The programme is completed by the exhibition Puppet in Croatian Animated Film, curated by Božidar Trkulja and Daniel Šuljić at the ULUPUH Gallery (Ivan Tkalčić Street 14, TUE-SAT 10am-8pm, SUN 10am-1pm). The exhibition displays the puppets and models used in the mentioned films, as well as some still or yet unfinished, Martin Babić’s Jure Grando: Štrigun iz Kringe, Bruno Razum’s Nikola Tesla’s Secret Laboratory, David Peroš Bonnot’s Arctic Pirate, and Sanja Šantak’s Height. A special guest of the exhibition is the Slovenian filmmaker Špela Čadež, whose puppet film Boles won over 30 awards in the past year and is presented in Animafest 2014 Grand Panorama, while her earlier works, also puppet films, can be seen in the 3 x 3 section. Lea Vidaković’s triptych Sisters, the Belgian puppet film included in Animafest’s Student Competition, will be accompanies by the namesake exhibition at Matica Hrvatska Gallery (Matica Hrvatska Street 2, MON-FRI 1pm-7pm, SAT 11am-1pm), opening on 3 June.
The French puppet film panorama is composed by the Annecy festival director Marcel Jean, the winner of Animafest’s Award for Outstanding Contribution to Animation Studies, and the first speaker at the international Animafest Scanner 2014 symposium. In his selection Jean paid special attention to less known masterpieces, whose creative visual procedures earned them rebirth. The French puppet panorama also ranges from classics, like Julien Pappé (Sophie et les gammes), to the contemporary puppet-masters like Pierre-Luc Granjon (Le château des autres), as well as works nominated for Annecy’s Crystal Calypso is Like So and Le jour de gloire... by Bruno Collet and Franck Dion’s L’inventaire fantôme.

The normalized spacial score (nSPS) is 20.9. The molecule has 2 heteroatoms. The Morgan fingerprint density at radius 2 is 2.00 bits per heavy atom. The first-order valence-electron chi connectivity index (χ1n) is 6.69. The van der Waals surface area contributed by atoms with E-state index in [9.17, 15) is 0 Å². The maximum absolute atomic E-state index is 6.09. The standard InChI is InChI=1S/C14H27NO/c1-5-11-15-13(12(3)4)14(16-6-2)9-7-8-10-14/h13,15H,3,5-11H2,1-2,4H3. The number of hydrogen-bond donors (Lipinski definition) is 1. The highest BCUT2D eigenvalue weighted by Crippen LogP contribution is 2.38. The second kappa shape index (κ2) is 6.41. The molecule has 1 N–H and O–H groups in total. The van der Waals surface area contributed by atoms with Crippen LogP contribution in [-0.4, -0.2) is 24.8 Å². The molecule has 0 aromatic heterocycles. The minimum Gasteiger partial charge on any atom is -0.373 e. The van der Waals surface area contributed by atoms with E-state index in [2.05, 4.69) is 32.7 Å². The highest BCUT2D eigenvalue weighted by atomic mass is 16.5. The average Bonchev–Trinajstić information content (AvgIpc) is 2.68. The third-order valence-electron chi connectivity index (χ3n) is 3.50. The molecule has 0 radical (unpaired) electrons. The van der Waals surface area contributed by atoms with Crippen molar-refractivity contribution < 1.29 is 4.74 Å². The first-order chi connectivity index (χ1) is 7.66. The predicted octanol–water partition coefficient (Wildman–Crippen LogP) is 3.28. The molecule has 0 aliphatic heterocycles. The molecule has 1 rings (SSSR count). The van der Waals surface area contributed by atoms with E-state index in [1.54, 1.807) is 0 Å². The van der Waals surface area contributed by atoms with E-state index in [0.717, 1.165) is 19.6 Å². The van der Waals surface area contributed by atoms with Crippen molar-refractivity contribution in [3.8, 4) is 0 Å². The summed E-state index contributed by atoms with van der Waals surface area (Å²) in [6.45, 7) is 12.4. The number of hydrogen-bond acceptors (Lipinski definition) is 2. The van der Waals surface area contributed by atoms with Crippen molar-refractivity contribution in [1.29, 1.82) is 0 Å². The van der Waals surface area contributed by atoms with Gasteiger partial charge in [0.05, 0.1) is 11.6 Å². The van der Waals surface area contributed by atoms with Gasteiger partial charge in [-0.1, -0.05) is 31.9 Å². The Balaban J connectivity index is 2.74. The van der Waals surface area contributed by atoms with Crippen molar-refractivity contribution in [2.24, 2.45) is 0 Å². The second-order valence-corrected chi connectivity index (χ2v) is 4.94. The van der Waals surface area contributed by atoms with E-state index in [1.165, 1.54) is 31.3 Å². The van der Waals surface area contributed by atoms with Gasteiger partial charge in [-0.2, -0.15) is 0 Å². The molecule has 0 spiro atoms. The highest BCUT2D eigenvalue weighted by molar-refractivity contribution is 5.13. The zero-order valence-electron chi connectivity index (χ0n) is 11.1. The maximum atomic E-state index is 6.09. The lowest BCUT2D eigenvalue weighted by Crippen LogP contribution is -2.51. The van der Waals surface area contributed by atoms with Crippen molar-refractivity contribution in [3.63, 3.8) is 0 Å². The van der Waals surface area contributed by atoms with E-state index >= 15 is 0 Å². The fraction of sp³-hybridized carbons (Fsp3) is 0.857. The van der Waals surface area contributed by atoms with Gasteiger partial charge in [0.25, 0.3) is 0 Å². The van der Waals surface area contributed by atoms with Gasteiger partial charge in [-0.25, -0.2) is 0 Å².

Feature-length surprises that Animafest traditionally includes in its ‘short’ edition are also this year motivated by puppets. The family horror comedy ParaNorman (Sam Fell and Chris Butler, 2012), screened for the first time to the Croatian audience, and The Pirates! Band of Misfits (Peter Lord, 2012) from Aardman Animations studio, one of the leading world productions dedicated to this kind of animation, prove that puppet film, although historically less industrialized than drawn animation, is gradually penetrating high-budget animation. In case of these two films, this trend takes place to the pleasure of the youngest viewers and their parents.
And finally, the Hidden Treasures category includes two true puppet film spectacles: Prometheus’ Garden (1988) by Bruce Bickford and The Pied Piper (1986) by Jiří Barta. Bruce Bickford made a name for himself with his clay animations for Frank Zappa’s videos, and often shocking, surreal approach, incredible character metamorphoses, impressive camera manipulation and fascinating use of detailed models that altogether best describe Prometheus’ Garden, which pushes the expressive potential of clay to the very limits. In his adaptation of the medieval German folk tale of the Hamelin pied piper, Jiří Barta embraced gothic atmosphere, visual influences of Van Eyck and the expressionism, and innovative approach to wood animation in order to create his probably most ambitious work. The Pied Piper, screened at the Cannes festival in 1986, takes subtle advantage from the absence of perspective and a fictional language evoking ‘the Dark Age’.